Infrastructure will alter the operational environment of consumer and farmer.
Paved roads will connect nearly all Indian villages, allowing easy access to over 195,000 villages. This will allow millions of untapped consumers and markets to participate in modern trade and commerce.
Climate smart agriculture methods
Around 570 million farms across the world are facing the threat of climate change at present. Hence, Climate smart agriculture (CSA) methods are being used throughout the food system to reduce agriculture’s environmental effect while also making it more adaptable to stress. Increasing agricultural output and farmer incomes in a sustainable manner, adjusting to climate change, and lowering greenhouse gas emissions (GHG) whenever possible are among the goals of CSA.
Role of emerging technologies in Agriculture
After nearly 20 years of data gathering through digital services and remote sensors, governmental and commercial entities are projected to have massive volumes of personal and statistical data about farmers and the agricultural sector by 2030. The major advances in AI, such as large-scale machine learning, deep learning, and computer vision learning, will aid in the development of models (including neural models for machines) with hitherto unseen precision and dependability.
The ongoing advancement of computational power will result in the optimization of every stage of agriculture—from production to consumption—lowering prices, boosting access, and raising the quality of outputs all at the same time, as well as enabling real and deep automation of agricultural chores. Farm robots will go from basic command-driven machines to smart self-directing and self-correcting farm employees.
India will usher in a new age of “designer plants” that are tailored to certain agro-climatic zones and their unique stressors, as well as to customers. The rallying cry for higher plant resilience is louder than ever—against climate change, pests, herbicides, viruses, and drought, all of which are anticipated to worsen this decade.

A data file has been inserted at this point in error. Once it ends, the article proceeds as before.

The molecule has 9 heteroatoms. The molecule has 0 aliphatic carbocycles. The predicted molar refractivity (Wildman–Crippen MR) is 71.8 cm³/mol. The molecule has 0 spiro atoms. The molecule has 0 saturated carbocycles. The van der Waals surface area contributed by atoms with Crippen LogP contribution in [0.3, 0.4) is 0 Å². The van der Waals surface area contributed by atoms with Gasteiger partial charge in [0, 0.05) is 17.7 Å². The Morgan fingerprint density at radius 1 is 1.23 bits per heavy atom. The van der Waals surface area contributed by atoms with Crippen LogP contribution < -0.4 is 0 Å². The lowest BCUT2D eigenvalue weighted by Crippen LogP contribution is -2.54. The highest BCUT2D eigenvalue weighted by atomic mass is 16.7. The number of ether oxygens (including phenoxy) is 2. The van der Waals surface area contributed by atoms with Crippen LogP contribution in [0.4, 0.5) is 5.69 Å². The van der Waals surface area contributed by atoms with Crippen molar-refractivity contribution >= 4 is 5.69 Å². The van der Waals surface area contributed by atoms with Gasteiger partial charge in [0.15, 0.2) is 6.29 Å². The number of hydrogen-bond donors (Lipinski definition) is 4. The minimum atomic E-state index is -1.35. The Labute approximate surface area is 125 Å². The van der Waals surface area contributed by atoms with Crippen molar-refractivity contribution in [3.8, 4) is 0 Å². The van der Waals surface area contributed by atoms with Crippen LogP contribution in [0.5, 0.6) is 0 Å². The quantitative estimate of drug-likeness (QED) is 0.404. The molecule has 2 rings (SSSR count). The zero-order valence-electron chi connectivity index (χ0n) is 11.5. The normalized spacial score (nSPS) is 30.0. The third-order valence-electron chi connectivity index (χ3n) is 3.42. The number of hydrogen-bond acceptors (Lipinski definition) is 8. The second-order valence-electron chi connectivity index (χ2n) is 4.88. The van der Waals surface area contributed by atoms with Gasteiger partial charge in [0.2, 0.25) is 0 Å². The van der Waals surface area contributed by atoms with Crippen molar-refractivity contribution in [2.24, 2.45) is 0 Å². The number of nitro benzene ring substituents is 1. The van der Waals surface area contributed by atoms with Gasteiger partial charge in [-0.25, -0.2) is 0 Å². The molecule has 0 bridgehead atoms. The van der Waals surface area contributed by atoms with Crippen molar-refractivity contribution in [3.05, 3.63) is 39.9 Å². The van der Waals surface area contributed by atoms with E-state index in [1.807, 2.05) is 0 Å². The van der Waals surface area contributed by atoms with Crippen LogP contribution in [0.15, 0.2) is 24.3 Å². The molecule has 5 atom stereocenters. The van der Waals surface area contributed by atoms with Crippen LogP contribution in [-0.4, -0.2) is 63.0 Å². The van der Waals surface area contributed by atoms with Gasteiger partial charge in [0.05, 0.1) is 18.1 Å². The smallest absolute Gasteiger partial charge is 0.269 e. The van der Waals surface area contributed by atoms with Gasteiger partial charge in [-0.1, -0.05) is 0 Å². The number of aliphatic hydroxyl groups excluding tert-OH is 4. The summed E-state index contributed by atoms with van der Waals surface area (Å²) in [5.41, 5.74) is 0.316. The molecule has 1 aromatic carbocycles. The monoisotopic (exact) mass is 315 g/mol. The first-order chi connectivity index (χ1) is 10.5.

Genetic modification (GM) as we know it is mired in societal shame and policy gridlock, and traditional breeding (cross-breeding) takes far too long to produce new varieties.
Nuclease technologies, which can create exact cuts and pastes in a plant’s DNA to obtain desired features, come into play. These methods can produce viable variations in 3-5 years, as opposed to 10–15 in traditional breeding. Nuclease technologies have lately become the focus of breeding projects and are projected to gain significant investment this decade due to their accuracy, turnaround speed, and regulatory favorability (they are not transgenic, i.e., they do not extract DNA from other species).
Plant breeding aims in India will be related to market demands in the future and will include nutrition (biofortification of plants for micronutrients), shelf-life (to overcome storage difficulties in India), healthcare (for plant goods low in sugar, trans fats, gluten, and so on), and flavour (to ensure food does not compromise flavour due to enhanced nutrients or shelf life).
Agricultural biologicals, combined with precision technologies that can monitor detailed parameters of soil and plant health, will become a farmer’s personal pharmacy that can be drawn from for each plant and soil system by 2030, acting as a microscopic, intelligent army supplying and repairing plants as needed.
As the Indian agriculture and related sector prepares to incorporate contemporary technologies such as IoT, AI/ML, and genetically modified crops, Indian and international agritech businesses can play a critical role in delivering these cutting-edge technologies to farmers. However, key aspects that will determine the success of digital agriculture in India include the affordability of technology, the simplicity of access and operation of systems, the ease of system maintenance, and supporting government regulations.
The real bottom line is whether farmers will be able to exploit current technologies in a country where education, holding size, infrastructure, low technology acceptance, and other factors are all present. Yet, we cannot ignore the fact that India can potentially bring about a balance where rising incomes could improve the lives of millions of farmers, and high-quality food at affordable prices could reach the consumers, thereby becoming an integral part of inclusive growth transformation.
Views of the author are personal and do not necessarily represent the website’s views.